The Sud Aviation Gazelle now flying in South Africa

By Willie Bodenstein

The Gazelle designed in the 1960s' as a replacement for the legendary Alouette II had big shoes to fill. The Alouette had already made a name for it and was established in a number of Air forces. Series production by SNIAS in France and Westland Helicopters in the United Kingdom started in early 1970.

The sleek aerodynamic shape of the Gazelle still looks good today

The Gazelle incorporated several technological innovations and was the first helicopter to have a Fenestron (enclosed anti torque rotor) and was also the first turbine helicopter certified for single pilot operation in Category 1 weather conditions. The "sandwich" carbon and light alloy cell structure and three blade main rotor provides passengers with a comfortable almost vibration free flight. Major improvements to the power plant and running gear increased reliability and drastically improved downtime and maintenance cost. (The duration of the maintenance of Alouette II or III in return mission is of the order of one hour compared to 30 minutes for the Gazelle)

Designed in the 1960s' the Gazelle incorporated several technological innovations

Although available in two commercial versions (SA 341 and SA 342) most of its production was intended for defense forces with France, United Kingdom, Tunisia, Egypt, Morocco, Tunisia, Yugoslavia, Kuwait and a host of others placing orders.


The Gazelle is a real Warbird having seen action by French Forces in Chad, Djibouti, Ivory Coast, Rwanda, Somalia, Libya, Yugoslavia as well as during the Gulf and Afghanistan wars. Westland Gazelle's of the United Kingdom were used during the Falklands War and during the Gulf War as well as the Kosovo conflict. Despite its age the Gazelle still forms the main combat helicopter component in the defense forces of several countries.

The "sandwich" carbon and light alloy cell structure provides passengers with a comfortable almost vibration free flight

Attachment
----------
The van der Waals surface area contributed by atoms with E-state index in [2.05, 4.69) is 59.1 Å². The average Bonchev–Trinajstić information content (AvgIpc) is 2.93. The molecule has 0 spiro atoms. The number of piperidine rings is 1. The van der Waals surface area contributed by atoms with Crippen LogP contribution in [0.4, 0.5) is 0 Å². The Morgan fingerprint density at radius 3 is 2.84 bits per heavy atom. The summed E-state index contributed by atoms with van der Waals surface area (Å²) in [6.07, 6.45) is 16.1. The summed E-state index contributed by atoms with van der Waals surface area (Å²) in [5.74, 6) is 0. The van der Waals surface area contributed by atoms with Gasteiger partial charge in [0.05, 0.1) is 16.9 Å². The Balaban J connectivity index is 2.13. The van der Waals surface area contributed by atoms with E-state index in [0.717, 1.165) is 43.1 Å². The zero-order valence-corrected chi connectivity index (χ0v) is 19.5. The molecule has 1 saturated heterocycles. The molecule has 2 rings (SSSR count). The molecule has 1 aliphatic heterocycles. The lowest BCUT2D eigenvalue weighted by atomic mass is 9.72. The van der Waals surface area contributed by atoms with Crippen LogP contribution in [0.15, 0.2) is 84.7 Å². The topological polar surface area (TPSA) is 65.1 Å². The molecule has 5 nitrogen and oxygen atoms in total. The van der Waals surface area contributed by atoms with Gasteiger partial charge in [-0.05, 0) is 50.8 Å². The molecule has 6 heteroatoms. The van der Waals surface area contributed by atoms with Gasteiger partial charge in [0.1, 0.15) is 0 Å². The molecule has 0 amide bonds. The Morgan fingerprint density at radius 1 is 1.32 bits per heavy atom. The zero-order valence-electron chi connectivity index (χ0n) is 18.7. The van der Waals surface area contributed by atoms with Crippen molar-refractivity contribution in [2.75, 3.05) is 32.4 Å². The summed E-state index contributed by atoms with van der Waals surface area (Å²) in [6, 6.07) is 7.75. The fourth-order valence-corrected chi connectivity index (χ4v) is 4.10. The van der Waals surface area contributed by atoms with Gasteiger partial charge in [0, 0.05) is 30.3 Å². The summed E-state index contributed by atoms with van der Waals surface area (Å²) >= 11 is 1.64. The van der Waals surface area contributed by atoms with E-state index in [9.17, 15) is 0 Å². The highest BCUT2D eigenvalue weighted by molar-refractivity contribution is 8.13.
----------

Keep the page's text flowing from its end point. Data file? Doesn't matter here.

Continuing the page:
More 2,000 Gazelle's were manufactured, 1250 plus in France, 262 in the UK, 30 under license in Egypt and an estimated 200 plus in the former Yugoslavia.

The first Gazelle that found its way onto the South African Register was the Westland build model belonging to Anton von Willigh that made it first public appearance in its original Royal Navy livery at the 2011 EAA Convention held at Volksrus. She was later re-sprayed and became a regular visitor at EAA and other events.

ZU-HBH in her original Royal Navy livery

Anton's Westland Gazelle ZU-HBH overhead Volksrus

And now looking in her new colour scheme

The second Gazelle, a Sud Aviation build Model SA 341 F2 was imported during 2013 by Eugene Couzyn a well-known EAA member and owner of a Alouette II. Eugene first saw Anton' s Gazelle when it was parked at Johan Lok's Warbirds workshops at Wonderboom Airport and was mildly interested until he witnessed the speed, agility and performance displayed by Anton's Gazelle at Volksrus. Eugene wanted an ex-military example that had not been civilianised and after spending two years searching eventually found what he was looking for. He travelled to Europe and made his choice not really knowing what he was letting himself in for. It eventually took 12 months of blood, sweat and tears before with assistance from the Aero Club of South Africa the Gazelle was eventually registered as a NTCA (Non Type Certified Aircraft) with the South African Civil Aviation Authority.

Eugene on the left with some admirers

The good news is that more Gazelle's might in the not too distant feature be gracing our skies.

ZU-HHP is a non-civiliansed ex-military model

Some Interesting Gazelle Facts:

First helicopter with Fenestron Tailrotor
First helicopter with Composite MR Blades
First helicopter with Stability Augmentation System
NVG Compatible
Aerobatic Capability
Model: SA 341 F2
Engine: 480KW, 2750hr TBO
Cruising Speed: 140kts
VNE : 168kts
MAUW: 1900kg
Tank Capacity: 457 + 90
Range: >700km

Aircraft Technical

Copyright © 2024 Pilot's Post PTY Ltd
The information, views and opinions by the authors contributing to Pilotís Post are not necessarily those of the editor or other writers at Pilotís Post.